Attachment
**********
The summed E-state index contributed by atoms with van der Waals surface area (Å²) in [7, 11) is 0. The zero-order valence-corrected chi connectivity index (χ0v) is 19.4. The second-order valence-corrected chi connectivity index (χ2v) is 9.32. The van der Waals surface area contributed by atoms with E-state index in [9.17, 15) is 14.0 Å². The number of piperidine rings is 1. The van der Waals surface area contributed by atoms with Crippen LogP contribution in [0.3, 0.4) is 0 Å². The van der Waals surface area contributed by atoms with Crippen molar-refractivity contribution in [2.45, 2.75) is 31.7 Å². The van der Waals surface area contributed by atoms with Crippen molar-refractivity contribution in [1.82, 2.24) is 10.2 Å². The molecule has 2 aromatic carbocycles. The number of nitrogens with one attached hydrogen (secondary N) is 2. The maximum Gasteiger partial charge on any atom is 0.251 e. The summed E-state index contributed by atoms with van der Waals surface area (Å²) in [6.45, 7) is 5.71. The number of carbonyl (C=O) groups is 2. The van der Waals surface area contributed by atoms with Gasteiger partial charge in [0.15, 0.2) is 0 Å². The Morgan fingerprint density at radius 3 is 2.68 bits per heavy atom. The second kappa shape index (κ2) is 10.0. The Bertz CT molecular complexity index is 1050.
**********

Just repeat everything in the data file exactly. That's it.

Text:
The summed E-state index contributed by atoms with van der Waals surface area (Å²) in [7, 11) is 0. The zero-order valence-corrected chi connectivity index (χ0v) is 19.4. The second-order valence-corrected chi connectivity index (χ2v) is 9.32. The van der Waals surface area contributed by atoms with E-state index in [9.17, 15) is 14.0 Å². The number of piperidine rings is 1. The van der Waals surface area contributed by atoms with Crippen LogP contribution in [0.3, 0.4) is 0 Å². The van der Waals surface area contributed by atoms with Crippen molar-refractivity contribution in [2.45, 2.75) is 31.7 Å². The van der Waals surface area contributed by atoms with Crippen molar-refractivity contribution in [1.82, 2.24) is 10.2 Å². The molecule has 2 aromatic carbocycles. The number of nitrogens with one attached hydrogen (secondary N) is 2. The maximum Gasteiger partial charge on any atom is 0.251 e. The summed E-state index contributed by atoms with van der Waals surface area (Å²) in [6.45, 7) is 5.71. The number of carbonyl (C=O) groups is 2. The van der Waals surface area contributed by atoms with Gasteiger partial charge in [0.15, 0.2) is 0 Å². The Morgan fingerprint density at radius 3 is 2.68 bits per heavy atom. The second kappa shape index (κ2) is 10.0. The Bertz CT molecular complexity index is 1050.